It is common for contestants in a beauty pageant to be asked what one thing they would change about the world if given the chance. A popular (and often publicly mocked) answer is world peace. To be honest, I don’t know why these young women are coached into given this answer, but strangely I feel a little defensive of them lately. What is so offensive about this topic? Why is it when I think of world peace, the only memory I have of a widely publicized use of the phrase is attached to a beauty contest?
I had to do a Google search for “beauty pageant and world peace” to determine what question they were asked to prompt the answer. The search returned zillions of results regarding the subject; mostly message board comments and blog posts ridiculing the audacity of such an answer. One person stated simply that world peace is unattainable and anyone who believes otherwise is naive. Another person said the answer made them cringe. And apparently, an actress made a public plea requesting for such peace pledges to stop.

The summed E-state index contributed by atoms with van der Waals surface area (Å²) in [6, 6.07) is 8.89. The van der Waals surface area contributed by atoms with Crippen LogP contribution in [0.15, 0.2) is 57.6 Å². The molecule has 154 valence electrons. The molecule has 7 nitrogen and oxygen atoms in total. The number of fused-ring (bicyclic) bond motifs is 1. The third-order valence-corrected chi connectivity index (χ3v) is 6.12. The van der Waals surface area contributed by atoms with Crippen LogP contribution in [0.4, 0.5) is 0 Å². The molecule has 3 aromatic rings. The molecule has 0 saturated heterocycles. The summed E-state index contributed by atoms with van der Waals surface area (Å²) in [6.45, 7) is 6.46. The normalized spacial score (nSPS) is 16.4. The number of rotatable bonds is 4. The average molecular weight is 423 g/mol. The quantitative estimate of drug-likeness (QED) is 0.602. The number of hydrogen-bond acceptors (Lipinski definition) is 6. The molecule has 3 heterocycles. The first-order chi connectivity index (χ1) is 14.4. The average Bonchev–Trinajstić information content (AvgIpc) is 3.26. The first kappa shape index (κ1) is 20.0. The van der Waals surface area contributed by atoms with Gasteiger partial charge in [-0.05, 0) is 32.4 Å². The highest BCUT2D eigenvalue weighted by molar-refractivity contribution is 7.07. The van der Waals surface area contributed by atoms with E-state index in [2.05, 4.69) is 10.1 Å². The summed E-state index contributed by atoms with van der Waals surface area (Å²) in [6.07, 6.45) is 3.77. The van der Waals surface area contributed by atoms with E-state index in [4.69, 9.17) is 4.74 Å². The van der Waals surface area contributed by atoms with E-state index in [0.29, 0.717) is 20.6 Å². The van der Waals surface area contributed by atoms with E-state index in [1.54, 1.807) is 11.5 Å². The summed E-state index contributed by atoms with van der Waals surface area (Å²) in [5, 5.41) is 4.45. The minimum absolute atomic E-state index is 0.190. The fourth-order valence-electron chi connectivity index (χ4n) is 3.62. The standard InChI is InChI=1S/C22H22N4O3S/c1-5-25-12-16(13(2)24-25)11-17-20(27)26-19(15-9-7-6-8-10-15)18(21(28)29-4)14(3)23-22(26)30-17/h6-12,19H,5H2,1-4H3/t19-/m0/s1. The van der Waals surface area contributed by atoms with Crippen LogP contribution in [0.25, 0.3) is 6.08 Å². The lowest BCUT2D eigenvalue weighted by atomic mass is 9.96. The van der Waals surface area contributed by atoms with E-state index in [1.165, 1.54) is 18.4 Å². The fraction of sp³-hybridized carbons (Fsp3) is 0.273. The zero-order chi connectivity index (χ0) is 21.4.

My concern here is not necessarily for the contestants–it is a concern about the prejudice towards peace. Too often peace is taught in churches as a feeling individuals can posses as a result of being in Christ, but it is far more. It is a hope we get to display to the world as Jesus did. We display the peace of Jesus in both our hearts and actions, so that the world can have hope that such a peace like His is possible. Inward peace is given to us by Jesus and we get to carry that to the world around us. Peace is given, so that peace can overflow.
To set a hope on world peace is fantastically irrational and annoyingly optimistic, but I guess I don’t really care. The best I can do is try bringing that kind of peace to those around me and do so by living peacefully myself. This is the sermon Greg Boyd gave on December 22 at Woodland Hills Church. The topic was peace–the message was inspiring. Listen here, then visit here.